The third edition of Dubai’s Classic Piano competition takes place this February. The gruelling three-week competition will put vying pianists through their paces across a range of repertoire both classical and contemporary.
The third edition of the Classic Piano competition returns to Dubai. From 4-26 February in the Zabeel Theatre at the Jumeirah Zabeel Saray hotel in Dubai’s Palm archipelago, competitors will perform from a broad classical piano repertoire in an attempt to win a colossal prize fund.
Here are our top five things you need to know about the 2024 Classic Piano competition.
1) History of the competition
This is the third edition of the Classic Piano competition. The first edition ran between 2017-2018 and had 11 preliminary rounds of competitions held around the world before the grand finale, in Malta, crowned Ukrainian-Austrian pianist Anna Ulaieva as its winner. She beat out over 720 competitors from 70 countries.
For Classic Piano’s second edition in 2021, Russian classical pianist Miroslav Kultyshev came out victorious at the new home of the finale in Dubai.
2) What’s at stake
Classic Piano’s total prize fund is a staggering €250,000. The huge pot of money will be distributed between the top nine finishers of the competition.
The winner of the grand finale will take home €150,000, split between a €100,000 prize and a 10-date tour of concerts that will each pay an honorarium of €5,000. The second-place pianist will take home €50,000, with third place receiving €25,000 and the rest split in smaller denominations between the top nine.
Those with the opportunity to fight through the gruelling three-week competition for a chance at the huge prize, have already made it through one of the challenging international preliminary competitions.
These 14 rounds were held over two years with competitions in the USA, France, Italy, Belgium, Austria, Kazakhstan, Poland, the UK, Armenia, China, South Korea, Japan, Israel, and Spain.
At each of the rounds, competitors under the age of 35 have duked it out to be in the top five. These top five finalists make up the 70 competitors making their way to Dubai for the grand finale.
4) The repertoire so far
The meat of the competition. Over the three weeks, the finalists in Dubai will prove their worth over four rounds. Each round includes a recital that increases in complexity and will show off the performers’ aptitude for musical skill across the classical genre on piano.
In the first round, over 15-20 minutes, performers played three different kinds of pieces. The first was a selection of a prelude and fugue from Bach’s ‘Well-Tempered Clavier’. Originally composed in the early 18th century as a means of showing off the piano’s ability to cover the entire range of scales, the most famous of these is Bach’s Prelude in C Major, which spans the piano’s key signatures through a pattern of simple arpeggios.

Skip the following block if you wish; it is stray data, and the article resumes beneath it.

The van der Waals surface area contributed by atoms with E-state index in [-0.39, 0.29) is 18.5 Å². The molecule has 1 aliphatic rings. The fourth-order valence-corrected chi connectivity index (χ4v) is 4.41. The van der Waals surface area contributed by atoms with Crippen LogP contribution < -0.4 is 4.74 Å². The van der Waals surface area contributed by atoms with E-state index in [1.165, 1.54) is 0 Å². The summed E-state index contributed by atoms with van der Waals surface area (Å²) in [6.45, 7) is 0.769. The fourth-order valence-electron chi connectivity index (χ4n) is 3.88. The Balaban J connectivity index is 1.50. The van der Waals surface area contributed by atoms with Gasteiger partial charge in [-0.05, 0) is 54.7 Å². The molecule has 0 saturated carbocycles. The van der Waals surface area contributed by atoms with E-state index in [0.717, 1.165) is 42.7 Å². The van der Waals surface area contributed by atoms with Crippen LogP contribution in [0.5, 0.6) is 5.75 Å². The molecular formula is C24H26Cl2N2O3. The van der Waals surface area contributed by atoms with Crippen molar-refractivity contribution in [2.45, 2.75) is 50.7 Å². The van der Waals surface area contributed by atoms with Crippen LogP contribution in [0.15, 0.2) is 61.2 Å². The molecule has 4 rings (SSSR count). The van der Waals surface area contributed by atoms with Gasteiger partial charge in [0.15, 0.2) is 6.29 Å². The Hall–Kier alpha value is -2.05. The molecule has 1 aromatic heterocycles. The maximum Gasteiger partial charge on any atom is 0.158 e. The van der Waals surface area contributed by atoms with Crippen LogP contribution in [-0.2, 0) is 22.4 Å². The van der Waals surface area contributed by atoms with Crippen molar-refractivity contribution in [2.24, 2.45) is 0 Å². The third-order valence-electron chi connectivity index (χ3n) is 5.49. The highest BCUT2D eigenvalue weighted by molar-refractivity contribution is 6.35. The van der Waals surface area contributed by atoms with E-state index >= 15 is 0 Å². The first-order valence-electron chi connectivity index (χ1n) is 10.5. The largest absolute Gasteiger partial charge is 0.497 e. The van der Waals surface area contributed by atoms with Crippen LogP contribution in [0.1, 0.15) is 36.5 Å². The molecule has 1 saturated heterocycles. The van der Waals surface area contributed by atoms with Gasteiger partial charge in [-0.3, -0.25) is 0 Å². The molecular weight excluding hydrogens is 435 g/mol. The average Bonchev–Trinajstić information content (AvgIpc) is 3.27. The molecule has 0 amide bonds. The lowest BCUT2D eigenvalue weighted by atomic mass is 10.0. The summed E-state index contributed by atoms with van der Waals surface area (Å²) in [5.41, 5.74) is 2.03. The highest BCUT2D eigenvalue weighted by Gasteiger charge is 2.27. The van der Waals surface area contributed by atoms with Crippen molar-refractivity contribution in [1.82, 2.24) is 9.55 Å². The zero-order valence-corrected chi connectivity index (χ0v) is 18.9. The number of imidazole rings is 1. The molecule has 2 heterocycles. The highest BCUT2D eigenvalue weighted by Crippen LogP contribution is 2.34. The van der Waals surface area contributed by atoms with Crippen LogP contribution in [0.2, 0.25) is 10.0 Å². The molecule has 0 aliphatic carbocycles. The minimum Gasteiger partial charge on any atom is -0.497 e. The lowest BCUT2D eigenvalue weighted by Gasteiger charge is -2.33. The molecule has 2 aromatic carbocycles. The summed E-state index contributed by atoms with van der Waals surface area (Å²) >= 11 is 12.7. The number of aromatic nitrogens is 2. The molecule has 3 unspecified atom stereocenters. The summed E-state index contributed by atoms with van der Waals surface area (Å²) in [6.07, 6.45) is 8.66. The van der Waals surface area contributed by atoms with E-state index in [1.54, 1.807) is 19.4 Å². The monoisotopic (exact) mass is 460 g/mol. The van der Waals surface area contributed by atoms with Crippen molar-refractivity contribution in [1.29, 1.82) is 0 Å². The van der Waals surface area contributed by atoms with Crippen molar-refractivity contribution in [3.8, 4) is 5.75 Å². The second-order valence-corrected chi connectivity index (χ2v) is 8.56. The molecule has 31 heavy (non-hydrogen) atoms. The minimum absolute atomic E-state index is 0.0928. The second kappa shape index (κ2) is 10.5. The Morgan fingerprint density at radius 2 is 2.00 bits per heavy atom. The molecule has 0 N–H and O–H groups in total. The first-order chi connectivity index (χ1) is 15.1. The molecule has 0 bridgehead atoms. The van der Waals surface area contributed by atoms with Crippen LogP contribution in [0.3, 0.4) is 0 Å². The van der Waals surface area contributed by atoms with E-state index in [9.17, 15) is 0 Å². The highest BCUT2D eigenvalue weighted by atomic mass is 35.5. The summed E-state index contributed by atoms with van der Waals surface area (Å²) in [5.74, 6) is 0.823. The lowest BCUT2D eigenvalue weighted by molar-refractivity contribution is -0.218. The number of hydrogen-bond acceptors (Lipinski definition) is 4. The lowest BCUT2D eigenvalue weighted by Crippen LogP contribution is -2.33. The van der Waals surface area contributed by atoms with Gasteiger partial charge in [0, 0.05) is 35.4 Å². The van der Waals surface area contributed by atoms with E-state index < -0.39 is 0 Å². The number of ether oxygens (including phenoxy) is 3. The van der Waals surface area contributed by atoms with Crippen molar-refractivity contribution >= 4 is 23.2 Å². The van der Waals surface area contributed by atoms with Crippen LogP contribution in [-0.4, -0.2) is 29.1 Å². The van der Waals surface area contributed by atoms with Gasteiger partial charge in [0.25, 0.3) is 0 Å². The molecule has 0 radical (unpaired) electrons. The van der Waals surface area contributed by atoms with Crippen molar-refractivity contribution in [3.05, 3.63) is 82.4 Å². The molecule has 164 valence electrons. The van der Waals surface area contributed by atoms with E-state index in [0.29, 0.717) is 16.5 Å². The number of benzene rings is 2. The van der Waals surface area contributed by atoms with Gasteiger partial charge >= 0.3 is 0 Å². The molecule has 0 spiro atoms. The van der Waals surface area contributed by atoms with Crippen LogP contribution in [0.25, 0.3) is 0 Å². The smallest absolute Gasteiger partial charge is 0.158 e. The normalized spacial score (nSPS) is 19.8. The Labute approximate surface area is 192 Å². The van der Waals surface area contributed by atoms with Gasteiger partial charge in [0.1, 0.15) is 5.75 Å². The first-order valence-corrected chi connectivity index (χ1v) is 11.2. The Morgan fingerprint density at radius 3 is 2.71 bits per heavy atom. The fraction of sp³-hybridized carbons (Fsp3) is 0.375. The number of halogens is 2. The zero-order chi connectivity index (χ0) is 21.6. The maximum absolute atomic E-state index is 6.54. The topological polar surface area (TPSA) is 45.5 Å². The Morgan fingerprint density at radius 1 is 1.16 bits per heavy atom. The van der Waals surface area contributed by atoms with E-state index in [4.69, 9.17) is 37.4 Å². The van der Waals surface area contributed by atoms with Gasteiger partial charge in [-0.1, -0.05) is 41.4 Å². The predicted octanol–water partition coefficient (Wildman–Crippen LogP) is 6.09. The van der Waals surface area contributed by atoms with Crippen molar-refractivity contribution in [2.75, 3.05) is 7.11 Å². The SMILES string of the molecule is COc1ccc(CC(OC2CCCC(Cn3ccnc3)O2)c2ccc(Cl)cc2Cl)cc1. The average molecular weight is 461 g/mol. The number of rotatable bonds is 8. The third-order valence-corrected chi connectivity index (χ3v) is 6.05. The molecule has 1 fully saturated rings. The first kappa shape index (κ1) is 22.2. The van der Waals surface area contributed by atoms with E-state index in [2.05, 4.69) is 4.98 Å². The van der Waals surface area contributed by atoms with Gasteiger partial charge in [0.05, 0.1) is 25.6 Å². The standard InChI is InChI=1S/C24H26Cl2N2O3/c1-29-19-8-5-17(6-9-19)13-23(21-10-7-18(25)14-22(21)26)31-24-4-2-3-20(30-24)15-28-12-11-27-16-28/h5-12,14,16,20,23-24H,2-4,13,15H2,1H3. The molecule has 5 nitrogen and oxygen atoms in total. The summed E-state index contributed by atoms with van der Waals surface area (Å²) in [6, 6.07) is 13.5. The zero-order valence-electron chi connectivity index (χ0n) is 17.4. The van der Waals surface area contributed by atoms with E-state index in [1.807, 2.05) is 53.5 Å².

Then, players performed two virtuoso Etudes from a combination of their choice by the composers Chopin, Liszt, Rachmaninoff, Scriabin, and Debussy. These are technical pieces like Chopin’s Étude Op. 10, No. 3 (Tristesse), which show off a player’s dexterity.
Finally, performers played a composition of their choice.
Those who progressed to the second round, performed a 45-50 minute recital including an entire piano sonata from Haydn, Mozart, Beethoven, or Schubert. Each composer has a huge number of sonatas to choose from. All, such as Beethoven’s famous 14th sonata – known as the Moonlight Sonata – are technical displays of the player’s ability to convey an emotional journey through just the piano.
The second part of this round was then a performance of compositions from Chopin, Liszt, Brahms, Schumann, Mendelssohn, Franck, or Mussorgsky. These later piano composers brought new levels of dynamics and physical aptitude to their performances, such as Hungarian pianist Liszt’s eccentric maximalist stylings.
Again, this round included a composition of the player’s choice, provided it was written after 1900.
5) What the competitors now face
The third round heats things up even more as competitors will perform alongside an orchestra. Here they will perform composer-in-residence Alexey Shor’s piece ‘From My Bookshelf’.
The romantic piece is nearly 45 minutes long and will showcase a player’s ability to work alongside an entire orchestra as they traverse through Shor’s narrative work based on famous literary characters such as Cinderella, D’Artagnan, and Romeo & Juliet.
If that wasn’t enough, the competitors will continue their performance alongside the Orchestra to play Mozart’s Piano Concerto No. 20 in D minor, a half-hour-long piece that heavily features a soloist’s classical mastery.
Competitors who make it through to the final round of Dubai’s grand finale will be meet their greatest challenge. They must perform a piano concerto from a list of greats including Beethoven, Chopin, Prokofiev, Rachmaninoff, Schumann, Tchaikovsky, Brahms and Liszt.
If they take on, for example, Rachmaninoff’s Piano Concerto No. 2, they will have to contend with a piano piece that is staggering in its intensity and a display of the performer’s technical capability as well as their own emotional style.